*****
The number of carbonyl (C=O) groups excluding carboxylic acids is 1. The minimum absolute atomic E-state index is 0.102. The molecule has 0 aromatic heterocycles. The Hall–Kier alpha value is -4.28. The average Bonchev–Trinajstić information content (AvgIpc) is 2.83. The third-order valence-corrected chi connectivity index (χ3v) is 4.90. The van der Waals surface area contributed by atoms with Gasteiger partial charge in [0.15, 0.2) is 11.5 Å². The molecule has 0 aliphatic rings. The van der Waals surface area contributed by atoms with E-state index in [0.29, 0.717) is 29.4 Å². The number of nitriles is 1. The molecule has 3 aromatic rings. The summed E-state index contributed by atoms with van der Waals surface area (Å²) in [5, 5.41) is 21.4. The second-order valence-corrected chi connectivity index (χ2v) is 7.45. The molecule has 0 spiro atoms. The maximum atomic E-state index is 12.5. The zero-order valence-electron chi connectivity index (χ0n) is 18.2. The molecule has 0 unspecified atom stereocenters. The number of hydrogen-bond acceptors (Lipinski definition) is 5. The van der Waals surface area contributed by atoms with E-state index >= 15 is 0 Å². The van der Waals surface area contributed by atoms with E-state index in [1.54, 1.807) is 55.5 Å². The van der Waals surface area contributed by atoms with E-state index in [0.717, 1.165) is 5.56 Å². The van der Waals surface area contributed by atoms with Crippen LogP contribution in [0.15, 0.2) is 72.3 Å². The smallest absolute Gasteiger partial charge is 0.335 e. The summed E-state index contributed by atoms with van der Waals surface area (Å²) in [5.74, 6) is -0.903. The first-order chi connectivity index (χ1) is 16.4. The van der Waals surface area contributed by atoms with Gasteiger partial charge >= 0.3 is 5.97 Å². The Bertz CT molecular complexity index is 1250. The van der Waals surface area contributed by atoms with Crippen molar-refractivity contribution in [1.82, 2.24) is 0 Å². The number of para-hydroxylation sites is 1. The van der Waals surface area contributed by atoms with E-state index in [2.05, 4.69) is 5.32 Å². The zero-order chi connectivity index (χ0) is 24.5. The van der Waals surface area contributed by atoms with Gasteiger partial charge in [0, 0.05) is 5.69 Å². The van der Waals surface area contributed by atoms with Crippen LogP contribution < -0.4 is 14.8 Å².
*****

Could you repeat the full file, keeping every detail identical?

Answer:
The number of carbonyl (C=O) groups excluding carboxylic acids is 1. The minimum absolute atomic E-state index is 0.102. The molecule has 0 aromatic heterocycles. The Hall–Kier alpha value is -4.28. The average Bonchev–Trinajstić information content (AvgIpc) is 2.83. The third-order valence-corrected chi connectivity index (χ3v) is 4.90. The van der Waals surface area contributed by atoms with Gasteiger partial charge in [0.15, 0.2) is 11.5 Å². The molecule has 0 aliphatic rings. The van der Waals surface area contributed by atoms with E-state index in [0.29, 0.717) is 29.4 Å². The number of nitriles is 1. The molecule has 3 aromatic rings. The summed E-state index contributed by atoms with van der Waals surface area (Å²) in [5, 5.41) is 21.4. The second-order valence-corrected chi connectivity index (χ2v) is 7.45. The molecule has 0 spiro atoms. The maximum atomic E-state index is 12.5. The zero-order valence-electron chi connectivity index (χ0n) is 18.2. The molecule has 0 unspecified atom stereocenters. The number of hydrogen-bond acceptors (Lipinski definition) is 5. The van der Waals surface area contributed by atoms with E-state index >= 15 is 0 Å². The van der Waals surface area contributed by atoms with E-state index in [1.54, 1.807) is 55.5 Å². The van der Waals surface area contributed by atoms with E-state index in [0.717, 1.165) is 5.56 Å². The van der Waals surface area contributed by atoms with Crippen LogP contribution in [0.15, 0.2) is 72.3 Å². The smallest absolute Gasteiger partial charge is 0.335 e. The summed E-state index contributed by atoms with van der Waals surface area (Å²) in [5.74, 6) is -0.903. The first-order chi connectivity index (χ1) is 16.4. The van der Waals surface area contributed by atoms with Gasteiger partial charge >= 0.3 is 5.97 Å². The Bertz CT molecular complexity index is 1250. The van der Waals surface area contributed by atoms with Crippen molar-refractivity contribution in [1.82, 2.24) is 0 Å². The number of para-hydroxylation sites is 1. The van der Waals surface area contributed by atoms with E-state index in [2.05, 4.69) is 5.32 Å². The zero-order chi connectivity index (χ0) is 24.5. The van der Waals surface area contributed by atoms with Gasteiger partial charge in [0, 0.05) is 5.69 Å². The van der Waals surface area contributed by atoms with Crippen LogP contribution < -0.4 is 14.8 Å².